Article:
Refer to the ICD-10-CM manual

ICD-10 Procedure Codes

Refer to the ICD-10-CM manual


Medicare Coverage:

The information contained in this section is for informational purposes only. HCSC makes no representation as to the accuracy of this information. It is not to be used for claims adjudication for HCSC Plans.

The Centers for Medicare and Medicaid Services (CMS) does not have a national Medicare coverage position. Coverage may be subject to local carrier discretion.

A national coverage position for Medicare may have been developed since this medical policy document was written. See Medicare's National Coverage at <http://www.cms.hhs.gov>.

References:

1. Strobeck JE, Shen JT, Singh B, et al. Comparison of a two-lead, computerized, resting ECG signal analysis device, the MultiFunction-CardioGram or MCG (a.k.a. 3DMP), to quantitative coronary angiography for the detection of relevant coronary artery stenosis (>70%) - a meta-analysis of all published trials performed and analyzed in the US. Int J Med Sci. 2009; 6(4):143-155. PMID 19381351

2. Grube E, Bootsveld A, Yuecel S, et al. Computerized two-lead resting ECG analysis for the detection of coronary artery stenosis. Int J Med Sci. 2007; 4(5):249-263. PMID 18026565

3. Grube E, Bootsveld A, Buellesfeld L, et al. Computerized two-lead resting ECG analysis for the detection of coronary artery stenosis after coronary revascularization. Int J Med Sci. 2008; 5(2):50-61. PMID 18345283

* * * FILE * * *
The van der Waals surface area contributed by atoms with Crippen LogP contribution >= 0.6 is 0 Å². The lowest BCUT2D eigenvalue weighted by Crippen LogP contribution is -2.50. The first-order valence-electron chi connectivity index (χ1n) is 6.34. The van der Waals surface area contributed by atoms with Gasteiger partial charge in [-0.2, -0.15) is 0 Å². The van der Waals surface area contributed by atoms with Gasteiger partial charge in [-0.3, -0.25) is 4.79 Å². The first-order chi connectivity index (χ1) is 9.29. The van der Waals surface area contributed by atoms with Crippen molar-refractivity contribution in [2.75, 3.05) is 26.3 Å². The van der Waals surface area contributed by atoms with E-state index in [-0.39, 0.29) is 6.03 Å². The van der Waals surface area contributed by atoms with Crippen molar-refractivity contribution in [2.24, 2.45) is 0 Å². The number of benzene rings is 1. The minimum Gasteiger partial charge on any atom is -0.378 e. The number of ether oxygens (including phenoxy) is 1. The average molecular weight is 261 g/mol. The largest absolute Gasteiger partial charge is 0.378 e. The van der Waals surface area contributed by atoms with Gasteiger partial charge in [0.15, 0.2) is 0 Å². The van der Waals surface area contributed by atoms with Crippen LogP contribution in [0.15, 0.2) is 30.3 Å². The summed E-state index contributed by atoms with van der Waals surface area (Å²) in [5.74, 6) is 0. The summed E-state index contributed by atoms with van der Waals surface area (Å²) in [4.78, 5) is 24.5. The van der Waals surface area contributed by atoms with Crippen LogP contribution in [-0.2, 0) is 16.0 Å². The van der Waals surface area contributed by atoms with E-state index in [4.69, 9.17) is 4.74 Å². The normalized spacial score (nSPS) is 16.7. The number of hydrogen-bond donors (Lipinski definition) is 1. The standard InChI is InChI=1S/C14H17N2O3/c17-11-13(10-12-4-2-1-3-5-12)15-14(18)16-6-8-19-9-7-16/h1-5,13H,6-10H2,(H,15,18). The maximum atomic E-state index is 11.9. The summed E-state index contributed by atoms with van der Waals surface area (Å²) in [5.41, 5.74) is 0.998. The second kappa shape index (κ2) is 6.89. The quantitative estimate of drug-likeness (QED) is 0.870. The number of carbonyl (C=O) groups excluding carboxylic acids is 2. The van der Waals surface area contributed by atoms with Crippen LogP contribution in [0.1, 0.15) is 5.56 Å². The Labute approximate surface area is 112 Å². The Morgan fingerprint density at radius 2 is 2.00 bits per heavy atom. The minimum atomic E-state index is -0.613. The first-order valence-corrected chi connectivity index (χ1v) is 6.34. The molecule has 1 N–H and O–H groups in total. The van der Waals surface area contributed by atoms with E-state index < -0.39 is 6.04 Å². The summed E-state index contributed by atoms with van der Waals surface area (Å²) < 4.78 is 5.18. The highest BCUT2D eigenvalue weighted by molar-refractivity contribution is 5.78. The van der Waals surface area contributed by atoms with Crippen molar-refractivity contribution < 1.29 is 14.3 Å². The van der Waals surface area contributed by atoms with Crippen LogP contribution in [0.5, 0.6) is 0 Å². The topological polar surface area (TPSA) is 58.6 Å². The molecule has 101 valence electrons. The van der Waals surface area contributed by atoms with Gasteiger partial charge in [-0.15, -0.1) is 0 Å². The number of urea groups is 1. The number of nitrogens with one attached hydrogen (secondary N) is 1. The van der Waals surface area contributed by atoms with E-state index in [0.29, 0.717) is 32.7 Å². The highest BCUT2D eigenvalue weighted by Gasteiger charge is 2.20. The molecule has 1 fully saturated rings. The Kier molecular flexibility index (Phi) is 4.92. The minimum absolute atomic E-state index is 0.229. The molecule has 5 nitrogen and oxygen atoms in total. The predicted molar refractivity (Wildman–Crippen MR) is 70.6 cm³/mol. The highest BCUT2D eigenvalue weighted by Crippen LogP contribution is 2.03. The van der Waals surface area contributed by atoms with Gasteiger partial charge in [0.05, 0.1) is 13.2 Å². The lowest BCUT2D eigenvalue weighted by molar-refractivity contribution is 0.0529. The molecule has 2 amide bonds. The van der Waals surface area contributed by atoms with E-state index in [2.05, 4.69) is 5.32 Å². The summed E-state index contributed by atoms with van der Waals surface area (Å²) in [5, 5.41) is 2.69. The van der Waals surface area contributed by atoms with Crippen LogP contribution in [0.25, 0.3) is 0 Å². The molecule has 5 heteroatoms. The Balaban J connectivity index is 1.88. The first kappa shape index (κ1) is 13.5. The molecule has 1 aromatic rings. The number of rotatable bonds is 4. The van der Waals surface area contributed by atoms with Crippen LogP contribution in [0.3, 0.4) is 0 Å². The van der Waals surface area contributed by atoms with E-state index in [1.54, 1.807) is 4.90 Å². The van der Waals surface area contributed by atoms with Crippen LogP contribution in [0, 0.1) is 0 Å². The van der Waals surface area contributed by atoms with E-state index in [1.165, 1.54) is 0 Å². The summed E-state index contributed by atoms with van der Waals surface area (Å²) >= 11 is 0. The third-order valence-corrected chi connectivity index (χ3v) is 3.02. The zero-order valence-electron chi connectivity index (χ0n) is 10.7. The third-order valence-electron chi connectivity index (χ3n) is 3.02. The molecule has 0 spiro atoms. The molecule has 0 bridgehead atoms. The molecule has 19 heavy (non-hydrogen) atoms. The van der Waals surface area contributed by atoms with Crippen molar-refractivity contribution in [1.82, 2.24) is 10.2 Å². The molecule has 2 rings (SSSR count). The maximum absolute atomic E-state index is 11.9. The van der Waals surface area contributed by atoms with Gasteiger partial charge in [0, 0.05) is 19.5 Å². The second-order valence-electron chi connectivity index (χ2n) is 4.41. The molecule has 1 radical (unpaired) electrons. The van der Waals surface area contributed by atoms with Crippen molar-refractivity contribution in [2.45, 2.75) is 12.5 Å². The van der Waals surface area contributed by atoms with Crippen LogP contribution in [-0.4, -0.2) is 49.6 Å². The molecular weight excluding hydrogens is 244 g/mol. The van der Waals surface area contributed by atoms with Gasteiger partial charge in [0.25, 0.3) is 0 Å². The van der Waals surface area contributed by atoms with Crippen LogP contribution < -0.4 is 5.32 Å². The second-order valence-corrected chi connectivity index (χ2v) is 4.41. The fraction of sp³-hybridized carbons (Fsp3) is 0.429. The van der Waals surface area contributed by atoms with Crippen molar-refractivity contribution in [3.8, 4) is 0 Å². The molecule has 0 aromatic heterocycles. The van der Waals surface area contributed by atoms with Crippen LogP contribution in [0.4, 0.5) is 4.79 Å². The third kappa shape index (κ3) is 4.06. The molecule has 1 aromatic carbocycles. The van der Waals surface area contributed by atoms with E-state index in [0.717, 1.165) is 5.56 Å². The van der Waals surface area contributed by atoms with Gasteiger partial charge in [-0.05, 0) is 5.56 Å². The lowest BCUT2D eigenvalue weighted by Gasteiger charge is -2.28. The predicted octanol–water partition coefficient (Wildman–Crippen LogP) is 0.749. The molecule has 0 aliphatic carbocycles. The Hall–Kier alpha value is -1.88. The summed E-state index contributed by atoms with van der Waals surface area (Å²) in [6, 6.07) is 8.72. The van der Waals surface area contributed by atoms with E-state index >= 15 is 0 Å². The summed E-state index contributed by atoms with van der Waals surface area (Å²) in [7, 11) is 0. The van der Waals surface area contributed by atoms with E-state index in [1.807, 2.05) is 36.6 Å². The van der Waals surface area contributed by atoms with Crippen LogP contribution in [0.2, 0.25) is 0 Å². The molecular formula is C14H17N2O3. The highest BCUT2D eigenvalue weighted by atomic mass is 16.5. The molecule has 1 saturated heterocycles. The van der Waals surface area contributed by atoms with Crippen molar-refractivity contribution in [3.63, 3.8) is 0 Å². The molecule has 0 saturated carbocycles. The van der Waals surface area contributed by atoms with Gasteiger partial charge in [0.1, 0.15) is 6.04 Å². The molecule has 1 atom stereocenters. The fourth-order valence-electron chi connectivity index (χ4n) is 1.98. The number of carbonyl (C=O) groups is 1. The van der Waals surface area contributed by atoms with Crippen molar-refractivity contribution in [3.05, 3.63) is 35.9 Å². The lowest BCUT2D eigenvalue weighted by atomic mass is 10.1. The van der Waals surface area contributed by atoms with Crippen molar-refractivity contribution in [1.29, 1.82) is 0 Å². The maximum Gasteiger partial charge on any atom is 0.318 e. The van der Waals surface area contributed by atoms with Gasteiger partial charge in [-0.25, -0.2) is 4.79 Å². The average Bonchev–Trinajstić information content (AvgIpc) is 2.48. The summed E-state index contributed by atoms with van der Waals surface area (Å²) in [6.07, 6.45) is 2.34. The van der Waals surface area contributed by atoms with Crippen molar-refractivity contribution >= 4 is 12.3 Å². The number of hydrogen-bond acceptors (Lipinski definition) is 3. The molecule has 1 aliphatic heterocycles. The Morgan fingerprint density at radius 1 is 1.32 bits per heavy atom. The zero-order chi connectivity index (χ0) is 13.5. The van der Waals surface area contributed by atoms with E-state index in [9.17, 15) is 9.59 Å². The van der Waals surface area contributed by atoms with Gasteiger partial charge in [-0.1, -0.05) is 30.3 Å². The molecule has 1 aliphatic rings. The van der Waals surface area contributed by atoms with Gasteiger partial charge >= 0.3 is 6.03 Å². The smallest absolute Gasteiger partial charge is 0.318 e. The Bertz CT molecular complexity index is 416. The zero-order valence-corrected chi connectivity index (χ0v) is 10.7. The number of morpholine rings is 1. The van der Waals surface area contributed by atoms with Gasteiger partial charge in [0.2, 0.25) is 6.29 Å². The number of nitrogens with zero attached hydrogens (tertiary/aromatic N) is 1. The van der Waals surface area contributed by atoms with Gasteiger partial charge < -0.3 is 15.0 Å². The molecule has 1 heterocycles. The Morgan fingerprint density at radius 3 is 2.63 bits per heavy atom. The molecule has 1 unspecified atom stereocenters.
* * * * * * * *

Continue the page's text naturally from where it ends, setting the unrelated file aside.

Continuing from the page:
4. Weiss MB, Narasimhadevara SM, Feng GQ, et al. Computer-enhanced frequency-domain and 12-lead electrocardiography accurately detect abnormalities consistent with obstructive and nonobstructive coronary artery disease. Heart Dis. Jan-Feb 2002; 4(1):2-12. PMID 11975826

5. Hosokawa J, Shen JT, Imhoff M. Computerized 2-lead resting ECG analysis for the detection of relevant coronary artery stenosis in comparison with angiographic findings. Congest Heart Fail. Sep-Oct 2008; 14(5):251-260. PMID 18983288

6. Strobeck JE, Mangieri A, Rainford N. A paired-comparision of the Multifunction Cardiogram (MCG) and sestamibi SPECT myocardial perfusion imaging (MPI) to quantitative coronary angiography for the detection of relevant coronary artery obstruction (>/=70%) - a single-center study of 116 consecutive patients referred for coronary angiography. Int J Med Sci. 2011; 8(8):717-724. PMID 22135619

7. de Jong MC, Genders TS, van Geuns RJ, et al. Diagnostic performance of stress myocardial perfusion imaging for coronary artery disease: a systematic review and meta-analysis. Eur Radiol. Sep 2012; 22(9):1881-1895. PMID 22527375

8. Amano T, Shinoda N, Kunimura A, et al. Non-invasive assessment of functionally significant coronary stenoses through mathematical analysis of spectral ECG components. Open Heart. 2014; 1(1):e000144. PMID 25469309

9. Kawaji T, Shiomi H, Morimoto T, et al. Noninvasive detection of functional myocardial ischemia: Multifunction Cardiogram Evaluation in Diagnosis of Functional Coronary Ischemia Study (MED-FIT). Ann Noninvasive Electrocardiol. Sep 2015; 20(5):446-453. PMID 25594689

10. Computerized 2-lead Resting Electrocardiogram Analysisfor the Diagnosis of Coronary Artery Disease. Chicago, Illinois: Blue Cross Blue Shield Association Medical Policy Reference Manual (2016 May) Medicine 2.02.25.

Policy History:

Date Reason
10/15/2017 Reviewed. No changes.
11/1/2016 Document updated with literature review. Coverage unchanged.
3/15/2015 Reviewed. No changes.
4/15/2014 Document updated with literature review. Coverage unchanged.
8/1/2013 Document updated with literature review. Coverage unchanged.
9/1/2011 New medical document. Computerized 2-lead resting electrocardiogram analysis (e.g., multifunction cardiogram) is considered experimental, investigational and unproven for diagnosing coronary artery disease.